A WREXHAM woman who was one of Britian’s longest-surviving kidney transplant recipients and was hailed as an inspiration to others, has died at the age of 73.
At the time Julie Jones developed kidney failure in the early 1970s, there were less than a handful of dialysis machines available in North Wales and doctors were faced with life-and-death decisions as to who should qualify for a transplant.
It was only her status as the mother of a young family which gave her a place on the list for the life-saving operation.
Although the first transplant she was given failed, another a few years later was a success and gave her the vitality to compete on a number of occasions in the Transplant Olympics.
Mrs Jones, who died in a nursing home earlier this week, was born in Shrewsbury but moved with her family to Wrexham as a young child.
After attending school in Acton and Grove Park, she began work as a graphics tracer for the National Coal Board at Llay Main Colliery, where she remained for a number of years.
It was there she met her future husband, Brian, and the couple were married in 1957.
When her first kidney transplant failed in 1973, Mrs Jones became very ill and had to spend six months in intensive care.
At one point her lungs collapsed and she later required four corrective operations.
Her second transplant in 1976 was made possible when a perfect match was found with a donor in Holland – a young boy who had been killed in a road accident in Amsterdam.
During the early 1980s Mrs Jones was fit enough to compete on three or four occasions in the Transplant Olympics, running and putting the shot against people who had undergone a range of organ renewals, from hearts to lungs and kidneys.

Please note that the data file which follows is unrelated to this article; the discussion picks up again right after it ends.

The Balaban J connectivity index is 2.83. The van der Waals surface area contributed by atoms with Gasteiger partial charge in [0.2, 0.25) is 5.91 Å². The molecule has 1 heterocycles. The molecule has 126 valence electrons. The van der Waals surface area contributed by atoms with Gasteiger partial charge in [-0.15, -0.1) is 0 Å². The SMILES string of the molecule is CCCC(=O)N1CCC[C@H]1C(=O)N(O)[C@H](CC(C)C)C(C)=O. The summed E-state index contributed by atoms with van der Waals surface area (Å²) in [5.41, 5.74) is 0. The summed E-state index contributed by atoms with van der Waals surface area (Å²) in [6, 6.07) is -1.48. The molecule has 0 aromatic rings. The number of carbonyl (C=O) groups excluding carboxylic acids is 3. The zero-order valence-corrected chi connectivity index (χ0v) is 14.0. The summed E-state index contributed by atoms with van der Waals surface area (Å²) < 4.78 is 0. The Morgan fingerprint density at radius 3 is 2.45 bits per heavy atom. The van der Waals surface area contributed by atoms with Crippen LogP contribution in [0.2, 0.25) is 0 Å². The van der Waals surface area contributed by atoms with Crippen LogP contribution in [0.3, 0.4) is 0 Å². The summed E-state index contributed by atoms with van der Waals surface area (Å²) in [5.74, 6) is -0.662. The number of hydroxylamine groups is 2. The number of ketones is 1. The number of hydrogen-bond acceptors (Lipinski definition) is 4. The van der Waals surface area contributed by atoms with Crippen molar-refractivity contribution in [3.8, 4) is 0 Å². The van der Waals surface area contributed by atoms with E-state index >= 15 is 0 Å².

She later treasured her participant’s medals.
For many years Mrs Jones raised money for kidney research.
In 1993 she worked with Wrexham Lions Club on her Gift of Life campaign, which raised £30,000 to help equip the new diabetes unit at Wrexham Maelor Hospital with blood testing equipment, and was later invited to perform its official opening.
Mrs Jones remained very active in charitable work until she became ill five years ago and needed to be cared for in a nursing home.
Despite her other health problems, her transplanted kidney continued to function perfectly for the rest of her life.
She and her husband, who is well known as the owner of Brian Jones Garage Services in Queensway, Wrexham, have three sons. Ian, who runs an international satellite communications company, Pete, a 747 pilot for British Airwways, and Michael, who is a professor of astronomy at Oxford University.
Mrs Jones also leaves three grandsons and a grand-daughter.
Her son Ian said of her: “She was a very brave and remarkable lady who was well-known for her strength of character.
“She was well aware that she owed her life to medical science which drove her to want to fundraise.”
“She was always grateful to Professor Robert Sells, of the Royal Liverpool Hospital, the surgeon who performed the operations and saved her life.”
Sister Julie Williams, Transplant Specialist Nurse at Wrexham Maelor Hospital, said: “Mrs Jones was a lovely lady who attended the clinic quite regularly, often with her husband and also her brother, and we would like to send our condolences to them and to the rest of her family.
“Her transplant gave her a new lease of life, and her story is an inspiration to other patients who are facing the prospect of similar treatment.”
Mrs Jones’ funeral will be held at St Giles’ Church, Wrexham at 11am on Wednesday, May 12, followed by interment at Wrexham Crematorium.
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